Also, if there is a care arrangement in place that would be altered by the move due to the geographical distance between the parents, then you would need the agreement of other party. Were you to take steps to move out of the area without securing the consent of the other parent, the other parent may apply for a Prohibited Steps Order to prevent the move from going ahead until there can be a proper consideration of whether the move would be in the child’s best interests. The court may, were it to believe it to be in the child’s best interests, make an order that the child lives with the other parent. The court would need to consider the impact of any move on the child, including the impact of the quality of time the child spends with each parent as well as extended family members, the reason for the proposed move (is it for genuine reasons or driven by a desire to place distance between you and the other parent) and support networks.
What should I do if I believe my ex is turning our child against me?
The issue of parental alienation and the process to be followed where parental alienation is suspected is covered in this blog post: Parental alienation – updated blog for 2021.
The harm that can be done to children who are subject to parental alienation should not be underestimated. Parents can alienate children for a variety of reasons. Sometimes it is deliberate, whereas in some cases it is done without the parent even realising what they are doing. However, the impact on children can be devastating. Left unchecked it can cause the child to refuse to see one parent. Courts are increasingly aware of the serious harm that parental alienation can have and can exercise power to protect children from the harm caused by the abusive parent, which could mean making an order transferring the child’s day to day residence from one parent to the other. Such cases can be difficult, however, as parental alienation can be difficult to prove. Therefore legal advice should be sought.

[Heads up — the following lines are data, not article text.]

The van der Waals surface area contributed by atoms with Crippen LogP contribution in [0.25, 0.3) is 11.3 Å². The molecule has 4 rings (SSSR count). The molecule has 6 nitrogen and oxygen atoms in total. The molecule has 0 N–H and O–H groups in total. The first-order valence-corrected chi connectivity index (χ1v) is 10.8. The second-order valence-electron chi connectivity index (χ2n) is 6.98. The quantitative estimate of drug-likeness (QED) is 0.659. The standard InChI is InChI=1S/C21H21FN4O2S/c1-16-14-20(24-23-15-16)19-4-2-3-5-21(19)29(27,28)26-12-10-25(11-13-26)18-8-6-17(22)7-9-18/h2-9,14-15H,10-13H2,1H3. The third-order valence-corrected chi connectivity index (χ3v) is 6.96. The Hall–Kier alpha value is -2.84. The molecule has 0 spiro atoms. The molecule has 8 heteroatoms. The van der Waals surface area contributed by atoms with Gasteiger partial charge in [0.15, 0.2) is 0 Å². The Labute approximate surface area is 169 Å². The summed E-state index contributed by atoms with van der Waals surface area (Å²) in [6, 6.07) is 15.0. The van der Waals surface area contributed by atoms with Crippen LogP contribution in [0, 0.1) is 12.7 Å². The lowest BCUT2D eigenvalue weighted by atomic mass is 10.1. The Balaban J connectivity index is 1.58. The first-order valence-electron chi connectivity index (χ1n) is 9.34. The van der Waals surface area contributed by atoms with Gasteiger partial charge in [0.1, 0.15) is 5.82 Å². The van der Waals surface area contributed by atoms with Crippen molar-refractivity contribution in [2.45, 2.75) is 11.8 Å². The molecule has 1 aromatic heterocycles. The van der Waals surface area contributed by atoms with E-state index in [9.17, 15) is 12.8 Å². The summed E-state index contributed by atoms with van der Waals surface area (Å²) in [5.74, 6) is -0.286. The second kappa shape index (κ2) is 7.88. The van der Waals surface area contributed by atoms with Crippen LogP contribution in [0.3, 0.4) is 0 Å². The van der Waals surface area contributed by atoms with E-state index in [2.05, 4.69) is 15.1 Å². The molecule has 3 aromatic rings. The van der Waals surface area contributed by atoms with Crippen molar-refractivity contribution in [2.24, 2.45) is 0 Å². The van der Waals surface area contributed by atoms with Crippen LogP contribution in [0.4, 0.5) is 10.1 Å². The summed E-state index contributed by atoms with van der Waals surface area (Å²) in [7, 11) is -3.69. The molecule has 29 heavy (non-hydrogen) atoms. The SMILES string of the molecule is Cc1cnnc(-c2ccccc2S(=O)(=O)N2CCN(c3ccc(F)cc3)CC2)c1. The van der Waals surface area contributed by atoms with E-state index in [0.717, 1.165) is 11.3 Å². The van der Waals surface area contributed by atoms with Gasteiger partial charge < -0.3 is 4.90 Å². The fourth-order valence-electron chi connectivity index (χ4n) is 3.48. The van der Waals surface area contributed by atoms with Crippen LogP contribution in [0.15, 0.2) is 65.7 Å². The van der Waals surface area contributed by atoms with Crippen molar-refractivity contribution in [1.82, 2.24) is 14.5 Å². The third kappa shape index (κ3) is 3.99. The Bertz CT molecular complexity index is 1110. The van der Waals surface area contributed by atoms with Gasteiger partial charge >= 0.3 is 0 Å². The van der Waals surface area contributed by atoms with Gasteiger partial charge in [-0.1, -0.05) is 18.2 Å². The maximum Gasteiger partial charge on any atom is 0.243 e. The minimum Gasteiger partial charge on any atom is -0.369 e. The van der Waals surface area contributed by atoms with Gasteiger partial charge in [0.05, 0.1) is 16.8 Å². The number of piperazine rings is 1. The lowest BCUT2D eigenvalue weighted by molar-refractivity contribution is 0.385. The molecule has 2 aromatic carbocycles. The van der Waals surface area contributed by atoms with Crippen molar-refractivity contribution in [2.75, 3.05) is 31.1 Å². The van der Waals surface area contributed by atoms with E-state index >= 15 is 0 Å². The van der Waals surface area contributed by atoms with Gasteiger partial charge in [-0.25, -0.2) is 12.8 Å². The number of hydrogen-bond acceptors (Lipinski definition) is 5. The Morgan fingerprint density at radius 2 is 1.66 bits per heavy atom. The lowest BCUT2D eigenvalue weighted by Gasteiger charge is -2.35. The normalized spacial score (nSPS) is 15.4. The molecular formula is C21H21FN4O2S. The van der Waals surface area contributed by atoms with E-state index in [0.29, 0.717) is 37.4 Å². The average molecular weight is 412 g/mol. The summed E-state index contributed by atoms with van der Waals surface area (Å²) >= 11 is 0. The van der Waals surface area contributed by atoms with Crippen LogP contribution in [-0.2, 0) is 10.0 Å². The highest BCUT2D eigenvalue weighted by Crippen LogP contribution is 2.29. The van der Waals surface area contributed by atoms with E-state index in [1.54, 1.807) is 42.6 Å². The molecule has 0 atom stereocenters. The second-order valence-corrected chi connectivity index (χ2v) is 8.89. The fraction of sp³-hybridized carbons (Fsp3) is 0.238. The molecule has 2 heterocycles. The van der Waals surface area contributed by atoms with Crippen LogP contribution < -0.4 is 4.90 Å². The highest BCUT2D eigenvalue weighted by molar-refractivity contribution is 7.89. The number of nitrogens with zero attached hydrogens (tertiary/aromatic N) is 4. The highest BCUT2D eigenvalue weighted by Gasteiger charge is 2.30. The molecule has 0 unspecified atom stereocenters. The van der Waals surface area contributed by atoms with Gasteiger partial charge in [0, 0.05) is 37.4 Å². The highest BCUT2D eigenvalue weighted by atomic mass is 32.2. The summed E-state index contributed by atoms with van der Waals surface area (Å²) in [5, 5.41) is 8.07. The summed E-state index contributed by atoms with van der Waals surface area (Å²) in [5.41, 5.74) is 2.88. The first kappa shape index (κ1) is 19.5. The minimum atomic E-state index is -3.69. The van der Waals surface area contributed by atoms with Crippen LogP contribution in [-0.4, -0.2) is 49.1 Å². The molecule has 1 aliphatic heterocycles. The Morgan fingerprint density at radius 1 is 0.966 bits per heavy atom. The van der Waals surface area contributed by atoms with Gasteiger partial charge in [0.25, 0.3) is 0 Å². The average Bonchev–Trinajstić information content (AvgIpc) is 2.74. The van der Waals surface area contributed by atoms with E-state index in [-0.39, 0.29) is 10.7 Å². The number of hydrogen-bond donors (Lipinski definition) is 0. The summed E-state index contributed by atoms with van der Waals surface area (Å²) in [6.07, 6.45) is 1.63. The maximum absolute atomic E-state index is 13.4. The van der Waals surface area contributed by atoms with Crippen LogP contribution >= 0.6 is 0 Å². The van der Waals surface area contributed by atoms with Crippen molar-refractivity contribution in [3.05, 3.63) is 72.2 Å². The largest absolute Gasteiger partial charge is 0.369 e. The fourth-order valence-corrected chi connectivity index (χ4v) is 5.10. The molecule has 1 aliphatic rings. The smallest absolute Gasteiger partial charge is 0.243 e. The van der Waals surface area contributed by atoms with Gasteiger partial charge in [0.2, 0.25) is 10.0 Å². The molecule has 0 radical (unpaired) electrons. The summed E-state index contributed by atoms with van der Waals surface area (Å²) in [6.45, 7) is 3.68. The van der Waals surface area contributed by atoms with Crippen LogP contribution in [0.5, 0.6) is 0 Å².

How can I secure 50% time (or more time) with the children?
Equal shared care is often sought by one parent. A Shared Care Arrangement that divides the time a child spends between parents is becoming more common. However, consideration needs to be given as to how the arrangement will work in practice. Good communication is required between the parents for a child to live their life and move seamlessly between two homes.
This blog on managing co-parenting relationships provides some helpful tips.
Whilst it is the case that there is an increased tendency for courts to consider shared care, that does not necessarily mean that care will be shared equally. The court will always make its decision about future living arrangements based on what is in the child’s best interests.
Shared care means that the child will spend time with each parent and the days and times can be specified within an order made by the court if the parents cannot agree. A joint ‘live with’ order does not necessarily mean that there is an equal division of time, rather its purpose is often to reinforce that both parents of the children have equal status as parents even if the time is not split 50/50.
Will I be entitled to alternate Christmases with the children?
The festive season can often exacerbate family disputes, as parents wish to maximise the amount of time they spend with the children. It is important that all decisions made about how the children’s time is divided over Christmas has their best interests at heart.